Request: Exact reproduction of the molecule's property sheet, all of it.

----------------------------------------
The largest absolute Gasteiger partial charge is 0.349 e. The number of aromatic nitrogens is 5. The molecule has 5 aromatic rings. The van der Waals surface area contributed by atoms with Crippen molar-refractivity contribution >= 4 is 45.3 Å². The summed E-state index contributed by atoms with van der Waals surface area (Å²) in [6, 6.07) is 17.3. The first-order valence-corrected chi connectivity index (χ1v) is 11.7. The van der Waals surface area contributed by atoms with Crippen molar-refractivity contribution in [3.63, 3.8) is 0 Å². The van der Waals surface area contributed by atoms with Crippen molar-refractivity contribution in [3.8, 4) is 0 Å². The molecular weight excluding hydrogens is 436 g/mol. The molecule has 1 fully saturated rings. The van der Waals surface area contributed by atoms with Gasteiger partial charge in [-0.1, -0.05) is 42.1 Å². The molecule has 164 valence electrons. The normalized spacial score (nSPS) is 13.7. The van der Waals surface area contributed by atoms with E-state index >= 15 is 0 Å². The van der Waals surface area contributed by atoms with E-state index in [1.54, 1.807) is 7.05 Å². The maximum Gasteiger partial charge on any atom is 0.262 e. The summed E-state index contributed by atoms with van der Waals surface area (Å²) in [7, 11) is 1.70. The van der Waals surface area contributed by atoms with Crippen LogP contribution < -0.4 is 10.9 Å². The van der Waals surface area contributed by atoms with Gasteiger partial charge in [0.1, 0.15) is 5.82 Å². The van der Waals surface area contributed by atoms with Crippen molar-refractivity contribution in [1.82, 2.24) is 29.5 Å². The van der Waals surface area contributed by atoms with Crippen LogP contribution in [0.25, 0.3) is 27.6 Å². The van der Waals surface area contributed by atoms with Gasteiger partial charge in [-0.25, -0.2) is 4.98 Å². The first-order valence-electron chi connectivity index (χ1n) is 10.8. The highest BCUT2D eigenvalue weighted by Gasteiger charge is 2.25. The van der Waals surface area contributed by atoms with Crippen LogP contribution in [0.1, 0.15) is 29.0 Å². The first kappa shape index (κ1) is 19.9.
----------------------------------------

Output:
The largest absolute Gasteiger partial charge is 0.349 e. The number of aromatic nitrogens is 5. The molecule has 5 aromatic rings. The van der Waals surface area contributed by atoms with Crippen molar-refractivity contribution >= 4 is 45.3 Å². The summed E-state index contributed by atoms with van der Waals surface area (Å²) in [6, 6.07) is 17.3. The first-order valence-corrected chi connectivity index (χ1v) is 11.7. The van der Waals surface area contributed by atoms with Crippen molar-refractivity contribution in [3.63, 3.8) is 0 Å². The van der Waals surface area contributed by atoms with Crippen molar-refractivity contribution in [3.8, 4) is 0 Å². The molecular weight excluding hydrogens is 436 g/mol. The molecule has 1 fully saturated rings. The van der Waals surface area contributed by atoms with Gasteiger partial charge in [-0.1, -0.05) is 42.1 Å². The molecule has 164 valence electrons. The normalized spacial score (nSPS) is 13.7. The van der Waals surface area contributed by atoms with E-state index >= 15 is 0 Å². The van der Waals surface area contributed by atoms with E-state index in [1.54, 1.807) is 7.05 Å². The maximum Gasteiger partial charge on any atom is 0.262 e. The summed E-state index contributed by atoms with van der Waals surface area (Å²) in [7, 11) is 1.70. The van der Waals surface area contributed by atoms with Crippen LogP contribution < -0.4 is 10.9 Å². The van der Waals surface area contributed by atoms with Gasteiger partial charge in [0.1, 0.15) is 5.82 Å². The van der Waals surface area contributed by atoms with Crippen molar-refractivity contribution in [1.82, 2.24) is 29.5 Å². The van der Waals surface area contributed by atoms with Crippen LogP contribution in [0.25, 0.3) is 27.6 Å². The van der Waals surface area contributed by atoms with Gasteiger partial charge in [-0.25, -0.2) is 4.98 Å². The first-order valence-electron chi connectivity index (χ1n) is 10.8. The highest BCUT2D eigenvalue weighted by Gasteiger charge is 2.25. The van der Waals surface area contributed by atoms with Crippen LogP contribution in [0.1, 0.15) is 29.0 Å². The first kappa shape index (κ1) is 19.9.